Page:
A Swiss Alphorn Concert with the theme of “Peace” was presented at Conestoga Mennonite Church on April 27. More than 400 people of diverse backgrounds and faiths from babies to seniors quietly filled the sanctuary, most arriving early to get a seat.

Director Ernst Baenninger and his daughter Anja Baenninger had arrived in New York the evening before from Switzerland, bringing 30 singers and yodelers, Alphorns, a flugelhorn, and guitar to build a bridge of music and faith between the two countries.

“We are so excited to be here in Morgantown. This is our first concert ever. Some of us know each other, some don’t. We have only practiced together for six months. My father is a chicken farmer with 20 thousand chickens near Zurich, in the Swiss, German Bernese Alps. We all pay our own way as we tour and sight see through the Amish and Mennonite lands in Pennsylvania, Ohio, New York state and Canada. My father speaks little English, but I will translate for him as he directs tonight,” said Anja in her Swiss, German accent.

An interesting fact: here in the land where some speak Pennsylvania German as their native tongue, the commonality between the languages allows for easy conversation between them. One might see an Amish youth speaking to a Swiss yodeler in native dress.

In the lobby tending a table of CDs were Mrs. Ruth Baenninger, wife of the director, and Mrs. Ella Zook, wife of John Zook who along with Lemar and Lois Ann Mast were instrumental in organizing the event.

“It is a gift from the Lord that we can be here. We come to encourage others to live the life of the Lord through music. We are relieved how people have reacted to our challenge,” said Mrs. Baenninger.

“They bring joy through praise and Christian songs, some old, some different and new,” said Mrs. Zook

Seven Swiss Alphorns filled the stage, gleaming in the light of the ceiling chandeliers; their melodies like sweet breezes filled the room.

Sharon Stoltzfus representing the church spoke, “How did Morgantown’s Lemar and Lois Ann Mast lead European heritage tours that led to our guests being here tonight? Through their faith, agriculture, and music they have in common.”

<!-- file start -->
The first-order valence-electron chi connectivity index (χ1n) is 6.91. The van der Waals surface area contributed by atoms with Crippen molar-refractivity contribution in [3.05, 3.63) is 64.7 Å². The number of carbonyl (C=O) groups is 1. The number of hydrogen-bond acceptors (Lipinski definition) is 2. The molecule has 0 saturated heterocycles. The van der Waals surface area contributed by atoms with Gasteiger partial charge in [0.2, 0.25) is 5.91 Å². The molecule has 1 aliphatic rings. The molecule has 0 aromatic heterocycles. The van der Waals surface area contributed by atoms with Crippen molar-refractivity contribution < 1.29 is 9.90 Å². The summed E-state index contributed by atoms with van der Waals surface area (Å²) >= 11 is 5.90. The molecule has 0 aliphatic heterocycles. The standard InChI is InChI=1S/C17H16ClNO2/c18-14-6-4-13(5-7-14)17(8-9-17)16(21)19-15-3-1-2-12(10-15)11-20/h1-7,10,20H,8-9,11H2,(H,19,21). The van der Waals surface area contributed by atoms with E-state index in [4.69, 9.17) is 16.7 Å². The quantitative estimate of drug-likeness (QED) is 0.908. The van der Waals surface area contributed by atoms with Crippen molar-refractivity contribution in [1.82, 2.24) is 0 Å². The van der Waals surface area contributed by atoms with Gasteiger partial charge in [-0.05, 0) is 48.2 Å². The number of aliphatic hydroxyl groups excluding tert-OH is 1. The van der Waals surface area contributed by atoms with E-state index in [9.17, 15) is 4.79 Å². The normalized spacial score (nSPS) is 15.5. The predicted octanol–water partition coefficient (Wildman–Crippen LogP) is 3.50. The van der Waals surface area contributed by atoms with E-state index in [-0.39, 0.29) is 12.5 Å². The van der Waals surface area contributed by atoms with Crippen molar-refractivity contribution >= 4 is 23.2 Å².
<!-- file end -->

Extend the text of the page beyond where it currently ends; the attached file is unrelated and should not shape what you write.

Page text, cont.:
Then John Zook from Quarryville, who has traveled extensively to Switzerland, met Ernest at a Swiss Festival, happy to meet a Swiss Christian with an Alphorn. Their friendship in Switzerland flourished and that is the connection. Zook is the organizer and facilitator who along with the Masts and the Lord made the concert happen.

She introduced Ernest the Director who said he has been involved with music most of his life and has come to encourage and strengthen their faith (his daughter translated for him).

“Wunderbar” – German for wonderful was the word for the night! He exclaimed it over and over, with jest, with praise, with love.

He went on, “It is the custom for the church bells to call people to the service. Our first song is a Swiss yodeling song. After church bells ring, we want to pray! Jesus is the center because he gives us peace in our hearts for all eternity. The Swiss Yodeling Song is combined with the Lord’s Prayer.

Heads bowed in prayer.

“As the sun shines high in the sky; I know that Christ is alive!”

With Anja at the baby grand piano and Ernest playing the guitar they sang:

“The Father sent his Son, the Son staid there high in the sky. When I see the sunshine, I know for sure that Christ is Alive. Jesus is Alive. Wunderbar!

“In High German and Swiss German, we brought a song we sing in Switzerland.”

Anja translated as they taught everyone to sing in rounds; the Men: “What Grace;” The Women: “God Gave Us His Son;” and the Choir in the back, “What Grace, What Grace!”

And just like that the room came alive, singing in rounds.

Women: “He Died on the Cross.” Men: “What Grace, What Grace!”

Women: “He Rose from the Grave.” Men: “What Grace, What Grace!”

Women: “He’s Coming Again.” Men: “What Grace, What Grace!”

Women: “Sing Hallelujah.” Men: “What Grace, What Grace!”

The simple rounds chanting life into the room, babies quieted, children stilled, mothers and fathers smiled, seniors at peace. Peace permeated the people, and it was good.

They taught all to sing a simple phrase in French, English and German, “The love of the Lord is so Wunderbar.”

He ministered, “In Switzerland it is 2 a.m. Live this life in Switzerland and America. In the end it is glory for us. To God alone be the glory that we have peace in our life. He put a stamp on us with his Holy Spirit. He comes to live within us, peace with God.”

It was a peaceable night; music is the universal language.

He asked for a show of hands of those who have been to Switzerland. About 50 hands were raised. Lois Ann Mast who along with her husband, Lemar, have led dozens of European Heritage Tours to unite people with their ancestral heritage are the owners of Masthof Press www.masthof.com. They publish a Mennonite Family History magazine, along with thousands of genealogy books. They along with John Zook delighted in the evening of building a bridge of music and peace to Switzerland, Germany, Holland, and more.

“I was impressed at the variety of persons in the audience, from babies to children standing in the aisles in order to see, to seniors smiling through the evening. The six different alphorns playing all at the same time was my favorite, inspiring, relaxing and calming! It was a blessing to all who attended! Ernst Baenninger includes a little humor with music and serious thoughts, a perfect blend to keep the audience alert,” reflected Lois Ann.


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